What competing theories on economic growth might mean for global outlook

What competing theories on economic growth might mean for global outlook

Perhaps the question that provokes the most debate among economists is: what happened in 1950?

As Chart 1 shows, global GDP increased massively from that year until 2008, particularly when compared with the first half of the century.

Keynesian economists argue that it was a consensus among global governments around the ideas of John Maynard Keynes that led to the post-war boom.

Keynes advocated counter-cyclical economics: that if an economy were growing at persistently above its potential rate, the proper response of government would be to cut back its own spending. If an economy were growing significantly slower than its potential rate, the correct response would be for the government to increase spending until the economy reaches potential.

Central to the understanding of how politicians misjudge the true state of the economy is to grasp that there is a trend rate of growth and a cyclical rate of growth, with the latter represented by the GDP number covered in the media and quoted by politicians.

The trend growth rate doesn’t tend to change much over the short term, and is mostly only influenced by population and productivity growth. The cyclical GDP number is influenced much more by government policy and other shorter-term factors.

What drove growth?

Those who criticise the Keynesian consensus explanation of the sharp rise in global growth after 1950 contend the economy had plenty of room to grow after World War II, so the higher government spending was very productive because the world economy after 1950 essentially gathered all of the growth that didn’t happen during the war.

Critics go on to argue that policymakers persisted with this approach beyond the period when global developed market economies were operating at below potential, with the result that by the 1970s governments were pouring extra spending into economies that didn’t need it. Most economists agree that extra spending in an economy that is already at potential simply creates higher inflation, not higher growth.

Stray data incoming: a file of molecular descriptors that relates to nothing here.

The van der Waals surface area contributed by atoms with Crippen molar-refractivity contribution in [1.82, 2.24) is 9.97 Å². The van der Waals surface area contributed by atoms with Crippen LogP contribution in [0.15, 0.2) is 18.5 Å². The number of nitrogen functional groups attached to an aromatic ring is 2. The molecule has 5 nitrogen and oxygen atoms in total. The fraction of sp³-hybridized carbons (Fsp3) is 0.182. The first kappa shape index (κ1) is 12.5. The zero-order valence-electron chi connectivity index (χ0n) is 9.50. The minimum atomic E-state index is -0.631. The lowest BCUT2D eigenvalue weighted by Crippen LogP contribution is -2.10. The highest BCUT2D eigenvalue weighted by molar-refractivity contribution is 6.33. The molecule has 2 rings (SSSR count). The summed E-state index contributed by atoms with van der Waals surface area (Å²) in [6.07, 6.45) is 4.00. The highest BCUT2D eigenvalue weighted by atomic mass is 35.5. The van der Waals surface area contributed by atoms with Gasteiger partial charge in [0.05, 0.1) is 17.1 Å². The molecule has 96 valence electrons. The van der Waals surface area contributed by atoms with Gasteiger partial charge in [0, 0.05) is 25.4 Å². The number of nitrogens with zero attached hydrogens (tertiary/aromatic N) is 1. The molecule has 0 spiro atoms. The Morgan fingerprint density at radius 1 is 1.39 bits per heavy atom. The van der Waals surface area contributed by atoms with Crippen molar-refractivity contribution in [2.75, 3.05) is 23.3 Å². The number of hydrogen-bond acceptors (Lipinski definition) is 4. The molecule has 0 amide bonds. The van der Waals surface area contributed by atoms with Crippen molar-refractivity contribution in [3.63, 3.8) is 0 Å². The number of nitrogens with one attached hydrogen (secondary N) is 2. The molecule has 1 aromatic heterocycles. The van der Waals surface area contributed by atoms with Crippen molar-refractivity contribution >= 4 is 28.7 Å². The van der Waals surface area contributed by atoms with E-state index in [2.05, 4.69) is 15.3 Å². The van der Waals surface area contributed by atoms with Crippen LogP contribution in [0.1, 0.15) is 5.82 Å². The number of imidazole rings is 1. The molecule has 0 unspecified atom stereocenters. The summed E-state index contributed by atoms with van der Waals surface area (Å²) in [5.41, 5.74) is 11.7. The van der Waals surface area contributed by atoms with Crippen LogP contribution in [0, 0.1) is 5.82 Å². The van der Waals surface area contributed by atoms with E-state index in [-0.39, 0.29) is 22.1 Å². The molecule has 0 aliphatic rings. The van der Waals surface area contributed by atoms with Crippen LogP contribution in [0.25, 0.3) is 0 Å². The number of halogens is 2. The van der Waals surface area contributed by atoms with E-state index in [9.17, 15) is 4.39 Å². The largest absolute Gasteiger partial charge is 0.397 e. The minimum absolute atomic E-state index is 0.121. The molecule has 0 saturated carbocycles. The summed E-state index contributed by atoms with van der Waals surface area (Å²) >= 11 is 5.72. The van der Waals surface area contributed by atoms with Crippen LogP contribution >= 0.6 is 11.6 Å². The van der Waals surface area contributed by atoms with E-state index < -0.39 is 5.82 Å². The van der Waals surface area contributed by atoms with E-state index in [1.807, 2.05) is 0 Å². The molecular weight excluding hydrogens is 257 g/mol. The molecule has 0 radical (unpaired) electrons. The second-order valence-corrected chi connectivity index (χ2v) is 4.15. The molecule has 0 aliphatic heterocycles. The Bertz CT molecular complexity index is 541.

This higher inflation then has the effect of slowing the economy to below trend levels, so policymakers are faced with a combination of slowing growth and rising inflation, a phenomenon known as stagflation. 

Critics of the Keynesian consensus argue this is what the world looked like in the 1970s, and it took a shift away from the consensus by Ronald Reagan and Margaret Thatcher, who focused on reducing inflation and improving the trend growth rate rather than simply managing the cyclical growth rate. 

This involved, according to its advocates, a policy of reforming the supply side of the economy to improve the structural growth rate, even if this leads to intermittent recessions. Advocates of this view contend that Keynesian economics will always end with inflationary bubbles, while improving the structural growth rate is not inflationary.

Boom and bust

At the turn of the millennium, the Keynesian consensus appeared to be dead, with global economies growing steadily and inflation not a serious problem, but that consensus was itself destroyed by the global financial crisis of 2008.